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2/18/10

Family Values - Part 1 (From Cousin Ann to Prince Knud)



My cousin Ann and I were the same age, but we grew up in very different environments. My mother's four husbands ranged from my father, who abandoned her before I had my first birthday, to a loving self-made millionaire, and two neer-do-wells to whom she could have been a mother. In between there were the also-rans, who included a Danish matinee idol who starred in horrendous but popular movies, the star tenor of the Danish Royal Opera, and an assortment of British and American military officers. Needless to say, I had a chameleonic upbringing that in many ways compensated me for having only spent a total of five years in school.

Ann, on the other hand, grew up in Bix Manor, her grandparents' well-servanted (my word) stately home in Henley. There, she saw more of her nanny than she did of her mother. I recall visiting Bix Manor in my childhood and finding it odd that Ann's only contact with Aunt Kathleen was the quick kiss on the cheek before bedtime. Ann had everything a child could possibly wish for, except love. When the time came for her to leave the nest, she demonstratively turned her back on the privileged childhood I use to envy, and rebelled against her parents by eloping to France with a miserable, penniless cad of a Canadian musician. It was not an act of love, it was revenge.
My cousin Ann and I at Bix Manor, Henley-On-Thames - August 1933

Ann was rarely mentioned in the mid-Sixties, when I paid Aunt Kathleen and Uncle Christian a couple of visits at their house in Nettlebed. I was in my post-WBAI period, making trans-Atlantic commutes to the BBC in London. They were a gracious couple and the house reflected my aunt's socially correct upbringing—every room was camera ready and the scent of fresh-cut flowers made smooth transitions from the lovely garden.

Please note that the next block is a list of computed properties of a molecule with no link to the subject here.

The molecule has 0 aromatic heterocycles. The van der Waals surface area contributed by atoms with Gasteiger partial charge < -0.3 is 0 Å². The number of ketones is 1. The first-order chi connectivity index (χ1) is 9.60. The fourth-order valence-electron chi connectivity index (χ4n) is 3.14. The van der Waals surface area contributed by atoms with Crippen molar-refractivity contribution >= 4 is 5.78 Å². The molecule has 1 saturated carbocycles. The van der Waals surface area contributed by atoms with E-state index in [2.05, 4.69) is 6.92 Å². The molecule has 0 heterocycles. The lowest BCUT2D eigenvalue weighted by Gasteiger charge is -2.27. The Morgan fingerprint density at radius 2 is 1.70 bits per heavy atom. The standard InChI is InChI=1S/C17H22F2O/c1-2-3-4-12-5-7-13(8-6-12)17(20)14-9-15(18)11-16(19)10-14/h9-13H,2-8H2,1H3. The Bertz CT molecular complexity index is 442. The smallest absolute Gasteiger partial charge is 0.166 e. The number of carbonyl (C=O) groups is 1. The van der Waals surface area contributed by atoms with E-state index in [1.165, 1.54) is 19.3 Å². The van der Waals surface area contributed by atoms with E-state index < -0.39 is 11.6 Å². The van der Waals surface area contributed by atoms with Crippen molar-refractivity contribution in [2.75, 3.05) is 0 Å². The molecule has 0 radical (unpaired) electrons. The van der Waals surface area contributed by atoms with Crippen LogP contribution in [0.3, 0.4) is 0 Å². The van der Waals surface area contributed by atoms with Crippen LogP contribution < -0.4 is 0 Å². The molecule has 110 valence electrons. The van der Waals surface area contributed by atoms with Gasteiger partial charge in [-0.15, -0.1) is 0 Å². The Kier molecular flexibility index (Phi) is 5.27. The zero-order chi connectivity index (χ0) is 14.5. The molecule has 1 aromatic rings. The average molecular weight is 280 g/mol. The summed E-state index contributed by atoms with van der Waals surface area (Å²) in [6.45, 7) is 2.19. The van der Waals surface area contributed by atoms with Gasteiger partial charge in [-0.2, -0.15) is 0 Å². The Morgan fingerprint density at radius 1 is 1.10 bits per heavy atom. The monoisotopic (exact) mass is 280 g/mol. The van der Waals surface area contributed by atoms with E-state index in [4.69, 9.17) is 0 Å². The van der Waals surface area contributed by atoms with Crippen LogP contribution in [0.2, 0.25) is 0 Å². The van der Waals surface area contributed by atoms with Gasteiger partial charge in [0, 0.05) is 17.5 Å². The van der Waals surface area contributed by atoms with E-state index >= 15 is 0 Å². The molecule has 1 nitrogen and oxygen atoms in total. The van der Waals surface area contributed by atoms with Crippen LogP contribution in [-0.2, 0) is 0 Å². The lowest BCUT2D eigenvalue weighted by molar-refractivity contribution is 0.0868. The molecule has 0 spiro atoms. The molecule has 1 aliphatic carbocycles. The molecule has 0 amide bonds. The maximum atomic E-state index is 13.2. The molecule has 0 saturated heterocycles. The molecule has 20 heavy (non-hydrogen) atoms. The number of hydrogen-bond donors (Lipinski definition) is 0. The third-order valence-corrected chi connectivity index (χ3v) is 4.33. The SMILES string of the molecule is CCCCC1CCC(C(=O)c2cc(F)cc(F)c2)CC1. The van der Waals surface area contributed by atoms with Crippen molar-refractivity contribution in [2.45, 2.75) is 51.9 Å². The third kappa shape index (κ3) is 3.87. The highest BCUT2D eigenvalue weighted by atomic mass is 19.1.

I visited the house again in the late Seventies. My aunt and uncle had died a few years before and Ann, leaving a trail of broken love affairs in her wake, had made it back. Now she lived alone in that beautiful house, but the beauty lingered only in my memory as I looked around at a home blighted by deliberate neglect. It now had the look Dickens gave poor Mrs. Faversham's dining room in Great Expectations. The sun no longer streamed through the windows and lace curtains, the fragrance of flowers had turned to the fetor of decay, but nothing had been moved. Camilla, our Great Grandmother still gazed down from the huge painting that hung just beyond the bend of the wide staircase, and other family members stared from other walls, silent witnesses to Ann's ongoing revolt. The library's books were rotting away, many fine volumes among them, and my Aunt Kathleen's rose garden was a dried-up mess. I recalled how she cut a rose each morning and pinned it to my Uncle Christian's lapel before he took off for London. "That was so sweet and it stayed with me through the years," I told Ann. "It was all a charade, my dear," she said, flicking into the air the ashes from her cigarette, "Mommy was a lesbian."

Ann's father, my Uncle Christian, was one of my grandparents' five children, the youngest being my mother, Yvonne. That's the name she preferred out of the many she had to choose from. In 1961, when I sought citizenship, the application asked for "Mother's full name," so I turned the form 180° to the left and wrote: Yvonne Karen Margrethe Anna Christina Augusta Broberg. Well, there had been much discussion in 1913, when a name had to be decided upon—both my grandparents liked Yvonne, but suppose she married an Olsen or Hansen? Any typical Danish name would clash with Yvonne, so they came up with Anna, Karen and Margarethe as acceptable alternatives. August or Augusta was simply mandatory, every family member on my grandfather's side was saddled with that one (luckily, I became an exception).

My great grandparents were also ambitious when it came to procreation. They named their children in alphabetical order, intending to get as close to Z as possible. They stopped at F....hmmmm.

Christiern (my grandfather), Bodild, Anna, Dorrit (Dodo), and Edwin